Moving on! The film itself! As I said, Naseerji and Ravi are just playing a new age Jai and Veeru. Naseerji is tall (which is mentioned often) and smart and the leader. Ravi is shorter, and funnier (well, funnier like you are more likely to laugh at him. Naseerji is definitely funny in this as well, just more in a “with, not at” kind of way), and the follower. Also, Naseerji wears Jai’s iconic all denim outfit. And then they both end the film in the same jail uniforms Jai and Veeru wore.
The tone of the film is similar too. It’s kind of like if the jail sequence in Sholay never ended. Or if Sholay was just the jail sequence, meeting Basanti, Basanti and Rahim Chachi, Basanti learning to shoot, Basanti at the temple, the Koi Haseena song, talking to Mausi about the engagement, soo-icide, and then the end of the movie. Hey, that sounds pretty good! I would watch that movie! A humorous conman and his straight man partner work together to escape jail, and then romance a village belle. Fun goodtimes! And a tight 80 minutes.
I guess that’s one of the really remarkable things about Jaane Bhi, how consistent the tone is. The brilliance of Sholay, of course, is that it was able to include an 80 minute comedy movie, a 40 minute tragic romance, and a 90 minute action movie, and balance them all perfectly. The brilliance of Jaane Bhi is that it is able to keep a high level of crazed hijinks going for an entire 2 hours plus, and never feel unbalanced.
Part of this is because underneath all the hijinks is some real power and anger and bitterness. Andaz Apna Apna is great, of course, but it is great because it is so determinedly light weight. It is dealing with nothing more serious than men and women in love and how silly they can act sometimes. But Jaane Bhi do Yaaro is great because it is so determinedly serious at it’s heart.
That’s the real reason our heroes are a new age Jai and Veeru. Like Jai and Veeru, they are men who are too big for the times in which they find themselves. They laugh so they don’t cry, and so do we in the audience. Jai and Veeru steal and trick and joke and also fight and sacrifice. Because they can do the things that society is too ashamed and too weak to do for itself, whether it is fighting bandits off a train or marrying a spicy girl like Basanti or defeating Gabbar Singh. Or defeating a corrupt combination of media, developers, and politicians.
In some ways, in fact, Jaane Bhi do Yaaro is even more serious than Sholay, because it is going after the enemies that Sholay couldn’t. Gabbar Singh isn’t a real person. I am sure there are dacoits in who terrorize villages, but I don’t think Sholay is making a point about how we need to fight dacoits. I think it is making a point about how we need to fight fear and tyranny and those who try to control us. It’s a movie about the Emergency, but it is also bigger than that, it is about any time a bully comes to power and the noble men who stand against him are cut down and their power taken away (Thakur losing his arms is a pretty obvious metaphor).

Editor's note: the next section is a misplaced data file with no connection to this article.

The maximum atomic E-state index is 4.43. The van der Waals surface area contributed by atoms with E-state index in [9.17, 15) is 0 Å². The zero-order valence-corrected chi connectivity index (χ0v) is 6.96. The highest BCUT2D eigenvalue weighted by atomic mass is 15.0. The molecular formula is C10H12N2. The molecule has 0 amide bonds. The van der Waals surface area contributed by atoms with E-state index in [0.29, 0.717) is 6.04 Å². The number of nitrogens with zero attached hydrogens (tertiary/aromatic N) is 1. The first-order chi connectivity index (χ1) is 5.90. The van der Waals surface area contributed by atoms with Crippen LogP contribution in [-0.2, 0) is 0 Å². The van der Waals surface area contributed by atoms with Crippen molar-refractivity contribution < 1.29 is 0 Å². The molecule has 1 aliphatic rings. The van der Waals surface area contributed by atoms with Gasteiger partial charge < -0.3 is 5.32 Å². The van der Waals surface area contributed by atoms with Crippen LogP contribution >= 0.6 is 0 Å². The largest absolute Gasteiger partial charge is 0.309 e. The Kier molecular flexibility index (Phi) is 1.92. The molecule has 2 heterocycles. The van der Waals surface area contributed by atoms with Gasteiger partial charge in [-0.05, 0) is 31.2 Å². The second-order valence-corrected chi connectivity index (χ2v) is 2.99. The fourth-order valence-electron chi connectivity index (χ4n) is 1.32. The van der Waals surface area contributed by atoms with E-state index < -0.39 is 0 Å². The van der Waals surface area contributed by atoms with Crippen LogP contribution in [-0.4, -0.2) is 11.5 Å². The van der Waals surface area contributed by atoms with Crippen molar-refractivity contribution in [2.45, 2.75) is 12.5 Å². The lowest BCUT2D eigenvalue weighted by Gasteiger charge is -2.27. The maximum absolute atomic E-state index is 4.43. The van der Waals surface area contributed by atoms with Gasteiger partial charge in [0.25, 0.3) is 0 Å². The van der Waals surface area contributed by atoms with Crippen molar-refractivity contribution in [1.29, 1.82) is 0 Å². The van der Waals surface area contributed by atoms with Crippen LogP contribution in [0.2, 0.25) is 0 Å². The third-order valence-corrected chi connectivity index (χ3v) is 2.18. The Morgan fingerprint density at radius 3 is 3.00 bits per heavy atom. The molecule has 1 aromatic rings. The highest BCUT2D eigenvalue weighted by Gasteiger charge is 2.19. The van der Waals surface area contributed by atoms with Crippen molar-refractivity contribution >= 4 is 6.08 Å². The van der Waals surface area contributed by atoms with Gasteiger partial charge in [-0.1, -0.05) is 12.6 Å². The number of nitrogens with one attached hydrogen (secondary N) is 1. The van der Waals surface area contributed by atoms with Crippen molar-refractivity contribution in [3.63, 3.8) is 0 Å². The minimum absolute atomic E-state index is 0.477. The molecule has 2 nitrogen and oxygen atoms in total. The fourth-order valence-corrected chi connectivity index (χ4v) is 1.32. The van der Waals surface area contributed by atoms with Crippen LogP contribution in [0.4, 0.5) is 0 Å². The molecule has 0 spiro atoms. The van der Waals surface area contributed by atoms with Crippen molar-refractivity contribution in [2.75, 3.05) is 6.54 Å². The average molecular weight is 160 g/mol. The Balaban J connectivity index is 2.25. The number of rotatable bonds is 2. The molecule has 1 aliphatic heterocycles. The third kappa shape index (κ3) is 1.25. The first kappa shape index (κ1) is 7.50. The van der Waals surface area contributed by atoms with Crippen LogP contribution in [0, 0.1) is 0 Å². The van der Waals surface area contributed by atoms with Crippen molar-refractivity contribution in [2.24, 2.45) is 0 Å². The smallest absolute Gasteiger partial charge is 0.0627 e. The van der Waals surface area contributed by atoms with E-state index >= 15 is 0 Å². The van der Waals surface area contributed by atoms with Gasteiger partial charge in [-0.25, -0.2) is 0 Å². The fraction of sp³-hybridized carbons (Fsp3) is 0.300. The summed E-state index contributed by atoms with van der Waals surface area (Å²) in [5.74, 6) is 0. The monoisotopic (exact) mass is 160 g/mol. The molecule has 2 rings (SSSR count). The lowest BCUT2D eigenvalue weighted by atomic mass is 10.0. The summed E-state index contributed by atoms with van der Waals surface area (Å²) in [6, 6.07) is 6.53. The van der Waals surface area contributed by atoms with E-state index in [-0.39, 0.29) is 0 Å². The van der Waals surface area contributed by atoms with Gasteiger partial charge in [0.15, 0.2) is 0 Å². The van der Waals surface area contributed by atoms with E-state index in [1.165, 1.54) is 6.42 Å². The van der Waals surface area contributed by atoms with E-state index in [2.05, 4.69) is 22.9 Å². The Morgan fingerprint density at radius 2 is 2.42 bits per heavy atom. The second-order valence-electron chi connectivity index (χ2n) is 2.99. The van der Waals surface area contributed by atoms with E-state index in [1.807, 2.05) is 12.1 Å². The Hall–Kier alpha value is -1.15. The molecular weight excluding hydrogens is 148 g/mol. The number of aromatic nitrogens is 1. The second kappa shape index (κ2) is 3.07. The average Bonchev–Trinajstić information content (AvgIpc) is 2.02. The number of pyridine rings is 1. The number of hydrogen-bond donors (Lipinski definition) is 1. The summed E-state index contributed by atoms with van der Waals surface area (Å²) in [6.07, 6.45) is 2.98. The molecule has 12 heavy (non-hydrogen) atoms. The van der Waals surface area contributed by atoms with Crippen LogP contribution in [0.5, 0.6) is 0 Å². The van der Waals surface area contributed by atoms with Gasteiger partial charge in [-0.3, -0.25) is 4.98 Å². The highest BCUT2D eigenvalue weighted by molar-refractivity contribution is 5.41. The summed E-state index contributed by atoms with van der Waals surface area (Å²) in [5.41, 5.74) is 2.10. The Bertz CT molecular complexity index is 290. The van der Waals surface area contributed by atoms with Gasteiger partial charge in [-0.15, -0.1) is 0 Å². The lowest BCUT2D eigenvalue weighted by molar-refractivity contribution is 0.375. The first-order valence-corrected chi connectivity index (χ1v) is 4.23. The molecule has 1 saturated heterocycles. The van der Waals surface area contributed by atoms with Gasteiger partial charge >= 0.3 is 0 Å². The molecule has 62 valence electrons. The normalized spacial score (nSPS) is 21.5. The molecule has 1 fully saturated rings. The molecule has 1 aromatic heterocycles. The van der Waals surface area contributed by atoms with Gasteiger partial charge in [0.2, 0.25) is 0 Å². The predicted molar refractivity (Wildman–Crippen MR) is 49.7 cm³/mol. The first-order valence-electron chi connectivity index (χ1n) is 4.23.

While Sholay was all in metaphors, a nice fairy tale about a bandit and an armless man and the noble heroes who came to save the village, Jaane Bhi do Yaaro isn’t afraid to go after who it really wants to go after. Every corrupt power in India of 1983 is taken down and destroyed through laughter. Because laughter is the most powerful weapon against the powerful, much more powerful than anger. When we are able to look at a bridge collapse, a murder, a bribe that destroys the honest media, and laugh at it, then we can treat it as a problem that can be solved, instead of an injustice we rail against but never change.
Which is why the funniest, and best, part of the film is when it deals with and destroys the greatest power in India, religion. The play sequence is justifiably famous, and it manages to start with the Mahabharat, move into the Mughal era, than back out again, and destroy every “sacred cow” along the way. By the end of it, even religion has lost its power, because we were able to laugh at it.
And after softening us up for the whole film, giving us some nice slapstick and satire to make the medicine go down, the end of it reveals the real message that was there all along, the cry for India to wake up and see the injustice and the destruction of the honest man: